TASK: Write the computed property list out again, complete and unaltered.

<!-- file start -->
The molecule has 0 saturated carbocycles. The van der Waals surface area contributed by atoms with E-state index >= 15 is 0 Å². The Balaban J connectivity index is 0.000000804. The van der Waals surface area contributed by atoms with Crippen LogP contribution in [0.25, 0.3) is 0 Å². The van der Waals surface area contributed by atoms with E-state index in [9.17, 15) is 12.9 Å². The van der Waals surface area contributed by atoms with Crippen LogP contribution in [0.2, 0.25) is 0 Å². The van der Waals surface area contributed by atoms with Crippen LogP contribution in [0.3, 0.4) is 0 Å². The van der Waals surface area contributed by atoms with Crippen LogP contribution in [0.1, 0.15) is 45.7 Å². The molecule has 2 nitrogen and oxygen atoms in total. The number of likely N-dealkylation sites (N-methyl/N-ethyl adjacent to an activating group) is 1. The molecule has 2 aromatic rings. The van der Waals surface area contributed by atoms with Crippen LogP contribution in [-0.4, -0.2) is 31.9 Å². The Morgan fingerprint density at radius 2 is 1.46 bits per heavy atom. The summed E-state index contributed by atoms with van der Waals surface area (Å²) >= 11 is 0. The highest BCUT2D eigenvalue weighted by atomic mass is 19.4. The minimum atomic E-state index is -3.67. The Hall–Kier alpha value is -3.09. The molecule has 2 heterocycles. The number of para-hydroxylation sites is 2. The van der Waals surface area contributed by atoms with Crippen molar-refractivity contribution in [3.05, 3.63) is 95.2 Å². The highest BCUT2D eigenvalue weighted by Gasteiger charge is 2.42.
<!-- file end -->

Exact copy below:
The molecule has 0 saturated carbocycles. The van der Waals surface area contributed by atoms with E-state index >= 15 is 0 Å². The Balaban J connectivity index is 0.000000804. The van der Waals surface area contributed by atoms with Crippen LogP contribution in [0.25, 0.3) is 0 Å². The van der Waals surface area contributed by atoms with E-state index in [9.17, 15) is 12.9 Å². The van der Waals surface area contributed by atoms with Crippen LogP contribution in [0.2, 0.25) is 0 Å². The van der Waals surface area contributed by atoms with Crippen LogP contribution in [0.3, 0.4) is 0 Å². The van der Waals surface area contributed by atoms with Crippen LogP contribution in [0.1, 0.15) is 45.7 Å². The molecule has 2 nitrogen and oxygen atoms in total. The number of likely N-dealkylation sites (N-methyl/N-ethyl adjacent to an activating group) is 1. The molecule has 2 aromatic rings. The van der Waals surface area contributed by atoms with Crippen LogP contribution in [-0.4, -0.2) is 31.9 Å². The Morgan fingerprint density at radius 2 is 1.46 bits per heavy atom. The summed E-state index contributed by atoms with van der Waals surface area (Å²) >= 11 is 0. The highest BCUT2D eigenvalue weighted by atomic mass is 19.4. The minimum atomic E-state index is -3.67. The Hall–Kier alpha value is -3.09. The molecule has 2 heterocycles. The number of para-hydroxylation sites is 2. The van der Waals surface area contributed by atoms with Crippen molar-refractivity contribution in [3.05, 3.63) is 95.2 Å². The highest BCUT2D eigenvalue weighted by Gasteiger charge is 2.42.